Oscars 2017: Casey Affleck, Emma Stone win Academy awards in Best Actor and ActressSociety & Culture February 27, 8:08
Russian military delivers humanitarian aid to some 3,800 Syrians over past 24 hoursRussian Politics & Diplomacy February 27, 7:16
International talks on Syria conflict settlement may take up to several months — sourceWorld February 27, 7:13
PARNAS leader attacked during march in Nemtsov’s memorySociety & Culture February 26, 16:59
Donetsk water purification station recaptured from Ukrainian radicalsWorld February 26, 15:24
Russian skiers Ustyugov, Kryukov win team sprint at World ChampionshipsSport February 26, 15:23
Opposition activist Dadin sentenced for disorders at rallies leaves jailRussian Politics & Diplomacy February 26, 12:58
Aerospace Force chief says Russian army to get new combat jets and helicoptersMilitary & Defense February 26, 11:15
Mistura says Homs terror attacks attempt to derail Geneva talksWorld February 26, 5:49
KIEV, June 19 (Itar-Tass) - Privatisation of the Ukrainian gas transportation system has never been raised at the gas talks, President Viktor Yanukovich said at a meeting with parliament and its faction leaders on Wednesday, June 19.
“The word privatisation has never been used at any talks, with no one. These are just rumours or conjectures, maybe even provocation. But we do not live by rumours,” he said.
Yanukovich said Ukraine is preparing to upgrade it gas transportation system to keep its reliable and fit for transporting “certain amounts” of gas.
He believes that this can be done by “pooling efforts of consumers, transit operators and gas suppliers.”
According to the president, the format of the future consortium to run the gas transportation system should be trilateral to include Ukraine, Russia and the European Union.
Yanukovich said earlier the system could be leased but the government would retain ownership rights to it. “It is important that the joint venture is not a monopoly, and Ukraine has equal access to the pipelines,” he said on March 1, adding that EU countries could participate in the modernisation of the system “if they wish so.”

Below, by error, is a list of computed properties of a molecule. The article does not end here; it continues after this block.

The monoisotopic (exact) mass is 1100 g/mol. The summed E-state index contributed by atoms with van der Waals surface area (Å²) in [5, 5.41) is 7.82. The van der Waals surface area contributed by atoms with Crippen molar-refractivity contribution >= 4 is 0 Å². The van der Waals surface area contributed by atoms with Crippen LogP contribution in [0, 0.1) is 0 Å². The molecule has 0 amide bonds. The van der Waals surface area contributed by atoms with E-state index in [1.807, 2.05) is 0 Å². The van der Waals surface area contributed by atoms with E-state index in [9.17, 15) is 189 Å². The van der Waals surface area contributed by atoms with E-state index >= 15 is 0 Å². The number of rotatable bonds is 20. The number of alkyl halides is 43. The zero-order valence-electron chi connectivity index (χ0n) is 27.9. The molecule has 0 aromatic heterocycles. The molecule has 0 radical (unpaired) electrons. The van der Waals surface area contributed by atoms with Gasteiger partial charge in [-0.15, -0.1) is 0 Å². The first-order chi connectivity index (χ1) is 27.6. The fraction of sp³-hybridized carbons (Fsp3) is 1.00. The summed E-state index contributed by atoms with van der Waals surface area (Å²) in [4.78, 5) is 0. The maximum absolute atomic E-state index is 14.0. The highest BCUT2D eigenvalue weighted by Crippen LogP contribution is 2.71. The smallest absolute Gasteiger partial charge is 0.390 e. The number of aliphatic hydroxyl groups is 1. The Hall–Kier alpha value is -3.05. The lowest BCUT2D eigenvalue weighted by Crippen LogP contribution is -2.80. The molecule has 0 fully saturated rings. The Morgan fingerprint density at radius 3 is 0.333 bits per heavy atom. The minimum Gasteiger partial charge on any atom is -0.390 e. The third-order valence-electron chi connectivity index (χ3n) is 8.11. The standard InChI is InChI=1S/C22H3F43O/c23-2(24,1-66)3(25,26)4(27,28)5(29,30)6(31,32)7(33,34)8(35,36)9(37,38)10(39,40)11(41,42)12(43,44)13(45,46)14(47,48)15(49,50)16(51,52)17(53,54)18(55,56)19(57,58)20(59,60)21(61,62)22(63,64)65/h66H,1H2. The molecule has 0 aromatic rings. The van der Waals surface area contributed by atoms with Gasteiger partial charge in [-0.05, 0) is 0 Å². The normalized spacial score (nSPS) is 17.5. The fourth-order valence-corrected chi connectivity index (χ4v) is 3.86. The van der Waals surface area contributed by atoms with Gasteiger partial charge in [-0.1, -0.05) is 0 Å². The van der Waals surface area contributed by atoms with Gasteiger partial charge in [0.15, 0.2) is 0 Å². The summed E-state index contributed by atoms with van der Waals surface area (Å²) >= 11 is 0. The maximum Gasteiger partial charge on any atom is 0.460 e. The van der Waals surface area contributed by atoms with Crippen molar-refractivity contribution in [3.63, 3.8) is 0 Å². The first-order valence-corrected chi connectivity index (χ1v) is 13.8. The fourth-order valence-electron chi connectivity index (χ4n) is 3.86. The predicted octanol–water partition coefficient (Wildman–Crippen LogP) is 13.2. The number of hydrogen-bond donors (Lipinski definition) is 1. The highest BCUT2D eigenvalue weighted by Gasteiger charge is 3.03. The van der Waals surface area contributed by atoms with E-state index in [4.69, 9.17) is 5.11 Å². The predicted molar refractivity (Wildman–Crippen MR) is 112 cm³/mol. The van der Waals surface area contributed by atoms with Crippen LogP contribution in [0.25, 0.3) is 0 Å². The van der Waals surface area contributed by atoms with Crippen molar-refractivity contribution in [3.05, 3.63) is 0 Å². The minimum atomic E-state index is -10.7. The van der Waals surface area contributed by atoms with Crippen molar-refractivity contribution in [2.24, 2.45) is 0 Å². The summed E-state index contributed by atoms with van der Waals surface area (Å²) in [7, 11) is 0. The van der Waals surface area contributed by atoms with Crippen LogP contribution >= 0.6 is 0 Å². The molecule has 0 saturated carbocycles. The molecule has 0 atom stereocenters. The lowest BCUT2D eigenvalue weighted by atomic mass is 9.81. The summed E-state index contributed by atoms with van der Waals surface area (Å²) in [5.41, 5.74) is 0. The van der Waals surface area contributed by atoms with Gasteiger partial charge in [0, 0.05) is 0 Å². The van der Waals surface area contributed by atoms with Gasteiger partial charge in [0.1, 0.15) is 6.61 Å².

“We will welcome them. We want to create such a model of cooperation to operate the Ukrainian gas transportation system that will be comfortable for everyone,” the president said.
Ukraine will choose such a form of consortium for running its gas transportation system that will be “most beneficial” for the country in order to ensure “sufficient gas transit volumes” and control over the gas transportation system, Energy and Coal Industry Minister Eduard Stavistky said earlier.
Ukraine is conducting negotiations “with all interested parties” and considering several options, including a bilateral consortium with Russia or a trilateral one with Russia and Europe.
Which will be chosen remains to be seen. “Negotiations are underway and I can’t answer this question now,” the minister said.
Russia earlier proposed a bilateral consortium for running Ukraine’s gas transportation system, but official Kiev insists that the European Union be a member of the consortium as a gas consumer.
In January 2012, the European Commission sent a letter to the Russian Energy Ministry offering mediation in the gas talks between Moscow and Kiev.
Ukraine may create a bilateral consortium with Russia for running the Ukrainian gas transportation system, National Security and Defence Council Secretary Andrei Klyuyev said.
However he believes that a trilateral consortium of Ukraine, Russia and the European Union would be better than a bilateral one. “I think that a trilateral consortium is better than a bilateral one today,” he said.
He noted that all conditions and risks have to be considered. “Our national interests are the main factor. And they are that Russian gas supplies to Europe must definitely go through Ukraine in the future and in the ever growing volumes,” he said.
The throughput capacity of the Ukrainian gas transportation is 288 billion cubic metres system at the entrance and 178.5 billion cubic meters at the exit, including 142.5 billion cubic metres to European countries and 3.5 billion cubic metres to Moldova. Natural gas transit through Ukraine to Europe and CIS countries in 2011 increased by 5.7 percent from 2010 to 104,197,067,000 cubic metres, including to Western Europe by 5.9 percent to 101,098,013,000 cubic metres, but decreased by 2.4 percent to 3,099,054,000 cubic meters to CIS countries.
Ukraine’s gas transportation system consists of 72 compressor stations, 110 production shops and 1,451 gas distribution stations. The overall length of gas pipelines operated by the company is 38,600 kilometres, including 22,200 kilometres of trunk pipelines and 16,400 kilometres of extensions.